Archives for posts with tag: surveillance

They cost rich people a load of cash with their illegal (and legal) spying activities. And rich people have the ultimate power in this plutocracy democratic government. So, it’s safe to say that the boys and girls at Fort Meade have well and truly stepped in the s***:

“There’s no question that we’ve reached the point where the tech companies are being threatened financially and commercially by what’s happened with the NSA,” Boorstin says.

U.S. tech companies, including Google, are doing more business overseas, and customers in some of those markets are saying the American firms’ associations with NSA surveillance activities will cost the companies some of that business.

Shred the Constitution, and nobody really objects. Hack the cell phones of our allies, and a few politicos might bluster a bit. But cost a big US corporation some serious coin, and s*** is gonna get real, and it’s gonna get that way really fast.

It’s a sad thing indeed, that we can’t count on truth, justice and the American way to reign in an abusive and out-of-control government entity. It’s even more depressing to have to rely on a load of Scrooges to restore some semblance of the rule of law in this regard. But hey, the enemy of our enemy is our friend.

At least, in this case. F*** those greedy bastards in most other areas, but let’s cheer them on as they battle the NSA, Patriot Act, and the rest of the Bushistas’ legacy of unconstitutional intrusiveness.

Mr. Blunt and Cranky

Just ask Pussy Riot, gay tourists, businessmen and anyone who has irritated their KGB-boss leader (Putin).

Troublemakers are never free in Russia. Snowden is in for a shock.

Mr. Blunt and Cranky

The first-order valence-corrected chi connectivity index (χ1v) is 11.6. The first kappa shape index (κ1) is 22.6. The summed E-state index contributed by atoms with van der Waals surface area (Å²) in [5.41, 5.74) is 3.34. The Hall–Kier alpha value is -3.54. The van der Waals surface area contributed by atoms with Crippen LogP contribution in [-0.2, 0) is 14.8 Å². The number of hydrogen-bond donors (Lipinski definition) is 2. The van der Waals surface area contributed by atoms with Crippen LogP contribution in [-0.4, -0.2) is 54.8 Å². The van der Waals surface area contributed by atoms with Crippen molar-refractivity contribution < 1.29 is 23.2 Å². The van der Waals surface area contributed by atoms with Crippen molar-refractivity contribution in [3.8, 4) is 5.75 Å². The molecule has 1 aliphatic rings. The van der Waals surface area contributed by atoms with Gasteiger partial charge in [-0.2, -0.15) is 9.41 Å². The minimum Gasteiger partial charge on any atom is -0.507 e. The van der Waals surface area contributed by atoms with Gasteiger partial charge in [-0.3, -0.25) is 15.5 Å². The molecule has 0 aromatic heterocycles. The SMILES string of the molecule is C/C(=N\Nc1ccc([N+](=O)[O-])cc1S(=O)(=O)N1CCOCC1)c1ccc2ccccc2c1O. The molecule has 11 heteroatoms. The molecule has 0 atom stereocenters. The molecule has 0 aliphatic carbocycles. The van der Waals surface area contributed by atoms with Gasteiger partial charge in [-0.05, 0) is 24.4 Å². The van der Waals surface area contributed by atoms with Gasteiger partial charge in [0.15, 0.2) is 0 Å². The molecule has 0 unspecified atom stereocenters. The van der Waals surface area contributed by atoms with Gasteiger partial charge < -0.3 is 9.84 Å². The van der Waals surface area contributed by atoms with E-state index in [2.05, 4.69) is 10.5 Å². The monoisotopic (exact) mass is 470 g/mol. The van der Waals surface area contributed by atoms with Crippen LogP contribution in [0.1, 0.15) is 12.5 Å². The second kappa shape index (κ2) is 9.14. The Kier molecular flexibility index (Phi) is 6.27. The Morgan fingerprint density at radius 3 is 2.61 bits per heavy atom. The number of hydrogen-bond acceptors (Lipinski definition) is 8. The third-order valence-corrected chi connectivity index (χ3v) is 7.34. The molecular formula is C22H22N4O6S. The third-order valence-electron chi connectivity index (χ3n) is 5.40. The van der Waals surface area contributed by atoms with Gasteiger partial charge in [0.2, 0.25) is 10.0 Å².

Think  back to 9/11, when America got our collective nuts kicked so hard, we had lumps on our necks for years thereafter. According to the 9/11 Commission report ( http://www.9-11commission.gov/report/911Report.pdf ), our intelligence agencies already knew the terrorists were here and in training for the attack – the problem was that the Bushies didn’t listen to the experts who were warning them about an impending al-Quaida attack. This means that the whole raft of domestic surveillance programs that have been developed since 9/11 would not have helped one bit.

One more time: We already knew about the terrorists among us. So we never needed more domestic surveillance. And we still don’t. What we actually needed (and still need) was for our leaders to pay attention to data and protect our nation from real threats, instead of ignoring facts and using their own mistakes as excuses to spy on us and rob us blind.

So, why was it put in place, back during the reign of Bush The Dumber? One may theorize as one wishes, because none of the responsible parties is going to admit that the Domestic Surveillance State was  a boondoggle coupled with a violation of our Constitutional rights. This writer submits that the whole program was nothing more or less than a  “Republican” transfer of tax dollars to their corporate cronies, with a bone thrown to the Fundagelicals and Birchers in their party.